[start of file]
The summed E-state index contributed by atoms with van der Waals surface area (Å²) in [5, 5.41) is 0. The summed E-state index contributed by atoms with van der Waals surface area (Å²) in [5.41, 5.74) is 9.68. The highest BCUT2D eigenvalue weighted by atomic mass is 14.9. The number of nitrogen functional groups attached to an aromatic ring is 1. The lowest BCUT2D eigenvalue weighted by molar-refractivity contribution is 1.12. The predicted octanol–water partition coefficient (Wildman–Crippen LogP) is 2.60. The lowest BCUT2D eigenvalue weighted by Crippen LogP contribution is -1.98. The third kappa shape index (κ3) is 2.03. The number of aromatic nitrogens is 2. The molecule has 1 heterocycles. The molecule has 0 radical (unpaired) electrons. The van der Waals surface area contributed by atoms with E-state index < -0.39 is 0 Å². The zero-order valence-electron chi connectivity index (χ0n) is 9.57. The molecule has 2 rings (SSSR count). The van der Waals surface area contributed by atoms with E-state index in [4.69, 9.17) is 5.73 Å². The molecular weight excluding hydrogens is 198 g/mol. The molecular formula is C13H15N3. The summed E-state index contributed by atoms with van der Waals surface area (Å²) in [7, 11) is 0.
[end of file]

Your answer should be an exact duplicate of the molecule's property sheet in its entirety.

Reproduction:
The summed E-state index contributed by atoms with van der Waals surface area (Å²) in [5, 5.41) is 0. The summed E-state index contributed by atoms with van der Waals surface area (Å²) in [5.41, 5.74) is 9.68. The highest BCUT2D eigenvalue weighted by atomic mass is 14.9. The number of nitrogen functional groups attached to an aromatic ring is 1. The lowest BCUT2D eigenvalue weighted by molar-refractivity contribution is 1.12. The predicted octanol–water partition coefficient (Wildman–Crippen LogP) is 2.60. The lowest BCUT2D eigenvalue weighted by Crippen LogP contribution is -1.98. The third kappa shape index (κ3) is 2.03. The number of aromatic nitrogens is 2. The molecule has 1 heterocycles. The molecule has 0 radical (unpaired) electrons. The van der Waals surface area contributed by atoms with E-state index < -0.39 is 0 Å². The zero-order valence-electron chi connectivity index (χ0n) is 9.57. The molecule has 2 rings (SSSR count). The van der Waals surface area contributed by atoms with E-state index in [4.69, 9.17) is 5.73 Å². The molecular weight excluding hydrogens is 198 g/mol. The molecular formula is C13H15N3. The summed E-state index contributed by atoms with van der Waals surface area (Å²) in [7, 11) is 0.